Ponds in winter

Running your pump 24 hours a day will help keep a small area ice free

As autumn fades into winter, it is important to keep the water surface clear of fallen leaves and other debris. If possible, cover the surface with a fine mesh net to catch any leaves, leaving it in place until nearby trees are bare. If leaves are left on the surface of the water, they will gradually sink to the bottom and decay, causing a build-up of toxic methane gas which can damage wild life and will eventually silt up your pond.

Stop feeding fish once the water temperature drops below 5 degrees centigrade as they hibernate over the winter, and the food will just sink to the bottom and add to the decay. Cut down and tidy up any perennial planting that has collapsed, removing any perennial weeds still remaining. If your soil is heavy, it would also be a good time to turn it over with a fork to allow the frosts to work on it during the colder weather. You could also prune back excessive growth of submerged plants such as Elodea and Myriophyllum. Gunnera leaves should be folded down over the crown of the plant and tied or pegged down to offer some protection from the cold, using extra straw kept in place with frost protection fleece if necessary. In colder areas move tender water lilies into a bucket of water and store in a frost-free place over the winter, ensuring they don’t dry out. Other tender aquatics should be lifted. Remove any dead or dying foliage and put them into a container with moist soil or sand to prevent them from rotting when light levels are low and store under glass in a frost-free place until spring. Use a thick mulch of clean straw to help protect the roots of bog garden and moisture loving plants.

In really severe weather consider covering a third of the surface area with planks, making sure they are not in contact with the water. Cover these with polythene sheeting or weed suppressant membrane, followed by a layer of straw, bracken or fir tree branches. Add a second layer of plastic above to help trap some warmer air. If the ice becomes more than a couple of inches thick, cut a hole in it to allow oxygen to get to the water. Never hit the ice with a hammer as it causes a shock wave in the water which can easily kill fish.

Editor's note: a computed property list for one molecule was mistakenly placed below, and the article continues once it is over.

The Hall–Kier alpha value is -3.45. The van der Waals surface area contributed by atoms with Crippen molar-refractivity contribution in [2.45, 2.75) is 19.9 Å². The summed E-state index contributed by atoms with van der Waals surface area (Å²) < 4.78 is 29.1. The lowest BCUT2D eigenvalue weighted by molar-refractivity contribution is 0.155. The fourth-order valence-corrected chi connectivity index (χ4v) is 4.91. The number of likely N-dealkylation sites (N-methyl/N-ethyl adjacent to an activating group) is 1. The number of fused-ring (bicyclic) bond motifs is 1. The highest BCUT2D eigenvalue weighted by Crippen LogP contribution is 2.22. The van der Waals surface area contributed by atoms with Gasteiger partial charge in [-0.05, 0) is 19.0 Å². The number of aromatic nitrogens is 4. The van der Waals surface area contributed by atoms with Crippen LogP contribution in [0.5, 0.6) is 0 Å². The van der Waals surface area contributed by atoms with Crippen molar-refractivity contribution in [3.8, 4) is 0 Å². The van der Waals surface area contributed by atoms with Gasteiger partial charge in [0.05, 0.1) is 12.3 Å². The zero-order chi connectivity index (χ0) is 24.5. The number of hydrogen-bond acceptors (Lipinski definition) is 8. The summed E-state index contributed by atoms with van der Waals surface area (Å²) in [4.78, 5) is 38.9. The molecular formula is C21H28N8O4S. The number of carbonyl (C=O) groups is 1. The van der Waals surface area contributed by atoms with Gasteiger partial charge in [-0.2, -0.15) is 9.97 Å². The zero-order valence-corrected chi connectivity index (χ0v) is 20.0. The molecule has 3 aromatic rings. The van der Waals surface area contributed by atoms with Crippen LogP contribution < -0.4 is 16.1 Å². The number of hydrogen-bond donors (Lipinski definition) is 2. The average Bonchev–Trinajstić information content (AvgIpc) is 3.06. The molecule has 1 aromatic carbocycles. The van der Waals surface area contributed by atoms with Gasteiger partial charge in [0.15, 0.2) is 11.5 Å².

If you have a pond which is more than 75cm deep, your pump should be fine providing you run it constantly so that the water doesn’t have a chance to freeze. This also benefits any wildlife or fish by helping to keep a small area free of ice as well as oxygenating the water. Otherwise remove the pump and clean it thoroughly, replacing any damaged or worn parts, and store in a dry place until the spring.

Ice can cause damage by trapping methane gas below the surface which will seriously harm your fish, and also exert a huge amount of pressure on rigid or concrete ponds as it expands, which can cause them to crack. Floating a ball or a log on the surface can help to keep an area clear of ice. Alternatively you can buy a floating electric pool heater which will keep a small area of open water.

Large gunnera covered with straw, fleece and polythene; smaller gunnera covered with straw and upturned terracotta pots

About Borderline Garden Design

I work as a landscape and garden designer in the Oxfordshire/Berkshire area.
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